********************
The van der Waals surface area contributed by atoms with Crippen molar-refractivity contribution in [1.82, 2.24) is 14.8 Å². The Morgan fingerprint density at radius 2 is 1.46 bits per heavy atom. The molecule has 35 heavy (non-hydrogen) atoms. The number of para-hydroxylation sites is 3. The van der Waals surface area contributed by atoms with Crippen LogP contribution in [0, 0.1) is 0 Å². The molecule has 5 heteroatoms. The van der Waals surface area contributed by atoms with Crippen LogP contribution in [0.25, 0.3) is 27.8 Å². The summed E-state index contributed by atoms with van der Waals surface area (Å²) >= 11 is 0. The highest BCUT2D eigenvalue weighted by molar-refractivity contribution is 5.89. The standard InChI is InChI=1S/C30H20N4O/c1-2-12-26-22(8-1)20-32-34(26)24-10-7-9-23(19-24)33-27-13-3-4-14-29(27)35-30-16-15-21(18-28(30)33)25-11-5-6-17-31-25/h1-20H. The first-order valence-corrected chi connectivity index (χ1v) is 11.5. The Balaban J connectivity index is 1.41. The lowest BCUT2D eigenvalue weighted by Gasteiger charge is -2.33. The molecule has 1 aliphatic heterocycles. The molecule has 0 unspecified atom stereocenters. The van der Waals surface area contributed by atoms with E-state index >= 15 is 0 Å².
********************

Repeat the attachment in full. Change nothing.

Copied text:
The van der Waals surface area contributed by atoms with Crippen molar-refractivity contribution in [1.82, 2.24) is 14.8 Å². The Morgan fingerprint density at radius 2 is 1.46 bits per heavy atom. The molecule has 35 heavy (non-hydrogen) atoms. The number of para-hydroxylation sites is 3. The van der Waals surface area contributed by atoms with Crippen LogP contribution in [0, 0.1) is 0 Å². The molecule has 5 heteroatoms. The van der Waals surface area contributed by atoms with Crippen LogP contribution in [0.25, 0.3) is 27.8 Å². The summed E-state index contributed by atoms with van der Waals surface area (Å²) >= 11 is 0. The highest BCUT2D eigenvalue weighted by molar-refractivity contribution is 5.89. The standard InChI is InChI=1S/C30H20N4O/c1-2-12-26-22(8-1)20-32-34(26)24-10-7-9-23(19-24)33-27-13-3-4-14-29(27)35-30-16-15-21(18-28(30)33)25-11-5-6-17-31-25/h1-20H. The first-order valence-corrected chi connectivity index (χ1v) is 11.5. The Balaban J connectivity index is 1.41. The lowest BCUT2D eigenvalue weighted by Gasteiger charge is -2.33. The molecule has 1 aliphatic heterocycles. The molecule has 0 unspecified atom stereocenters. The van der Waals surface area contributed by atoms with E-state index >= 15 is 0 Å².